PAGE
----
Hong Kong teenagers increasingly involved in illegal import of marijuana and cannabis products, customs officers warn

Clifford Lo
·3-min read

Hong Kong teenagers are increasingly involved in the illegal import of marijuana and cannabis products, the customs department has warned, with several youths arrested in connection with part of an estimated HK$45 million (US$5.8 million) worth of the drugs brought in via air over the past four months.

The 380kg of the banned narcotic substances seized between July and November represented an increase of 211 per cent from the first half of this year, a senior customs official said on Thursday.

Over that period, five secondary school students, aged 15 to 17, were arrested for allegedly collecting parcels containing the drugs during decoy operations in which customs officers posed as couriers making deliveries.

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Two students under 18 years of age were apprehended in the first half of the year.

Acting senior superintendent Rita Li Yim-ping of the department’s syndicate crimes investigation unit said officers had noticed an increasing number of teenagers were involved in drug-trafficking this year, a trend she called “worrying”.

“Some claimed they were helping friends collect [the parcels], while others received monetary rewards,” she said, adding payments ranged from hundreds to thousands of Hong Kong dollars for each package.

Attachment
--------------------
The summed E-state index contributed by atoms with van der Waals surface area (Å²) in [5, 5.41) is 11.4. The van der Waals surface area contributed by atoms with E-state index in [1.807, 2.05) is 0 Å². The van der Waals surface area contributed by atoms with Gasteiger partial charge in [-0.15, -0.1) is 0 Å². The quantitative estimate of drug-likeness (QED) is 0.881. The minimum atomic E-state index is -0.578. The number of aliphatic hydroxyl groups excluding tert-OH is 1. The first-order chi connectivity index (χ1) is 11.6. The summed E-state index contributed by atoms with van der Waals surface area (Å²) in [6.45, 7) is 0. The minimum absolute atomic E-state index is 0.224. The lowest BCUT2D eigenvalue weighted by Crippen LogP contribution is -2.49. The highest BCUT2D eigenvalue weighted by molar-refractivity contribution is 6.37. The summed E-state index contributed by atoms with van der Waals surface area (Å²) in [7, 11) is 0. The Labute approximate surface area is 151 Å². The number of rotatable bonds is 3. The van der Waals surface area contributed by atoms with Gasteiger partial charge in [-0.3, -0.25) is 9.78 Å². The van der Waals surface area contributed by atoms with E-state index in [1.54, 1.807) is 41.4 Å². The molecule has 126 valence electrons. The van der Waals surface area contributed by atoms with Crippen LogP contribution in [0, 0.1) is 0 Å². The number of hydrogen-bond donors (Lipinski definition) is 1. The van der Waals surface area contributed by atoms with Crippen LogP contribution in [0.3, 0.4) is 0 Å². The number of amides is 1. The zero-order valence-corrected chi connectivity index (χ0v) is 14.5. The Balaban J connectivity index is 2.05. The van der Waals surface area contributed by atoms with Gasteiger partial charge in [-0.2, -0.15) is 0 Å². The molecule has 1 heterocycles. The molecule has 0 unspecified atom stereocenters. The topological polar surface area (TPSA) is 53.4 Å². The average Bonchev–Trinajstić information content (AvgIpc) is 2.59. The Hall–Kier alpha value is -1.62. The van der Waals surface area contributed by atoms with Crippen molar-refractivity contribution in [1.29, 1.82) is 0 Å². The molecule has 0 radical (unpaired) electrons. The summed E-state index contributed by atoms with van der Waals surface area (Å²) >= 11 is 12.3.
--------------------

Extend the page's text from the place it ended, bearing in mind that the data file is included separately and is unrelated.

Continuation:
Biggest cannabis seizure in a decade at Hong Kong International Airport

The trend has led the customs department to issue an alert reminding teenagers not to be involved in drug-trafficking. Li added they should not agree to receive mailed goods for others and should avoid giving out their home address for that purpose.

Between July 1 and November 9, customs officers at the airport’s cargo terminal confiscated 380kg of marijuana and cannabis products with an estimated street value of HK$45 million, more than triple the 122kg, worth HK$23 million, seized in the first half of the year.

The Customs office in North Point. Photo: Xiaomei Chen
The Customs office in North Point. Photo: Xiaomei Chen

Li said this year’s total haul had already doubled the amount seized at the terminal in the whole of last year, when officers confiscated 221kg of illegal narcotics worth HK$30 million. That tally included products containing cannabis such as hemp oil, food and drinks.

She said members of the public should pay attention to the ingredients of products bought online to avoid violating the law.

Police reach new heights with biggest cannabis bust in Hong Kong history

Nearly 90 per cent of this year’s seizure at the airport were mailed from Canada and the United States, according to Assistant Superintendent Yuen Wai-ming of customs’ airport command. More than 50 per cent of the seizure was cannabis buds, while 30 per cent was herbal cannabis and 5 per cent cannabis products.

To avoid detection, he said the drug was typically camouflaged as coffee, milk powder or oats and packed into vacuum-sealed bags, or concealed in electronic devices such as speakers or coffee machines.

He said the department would continue to use advanced technology in customs clearance and deploy sniffer dogs to help frontline officers carry out inspections.

In Hong Kong, trafficking in a dangerous drug carries a maximum penalty of life imprisonment and a HK$5 million (US$645,000) fine.

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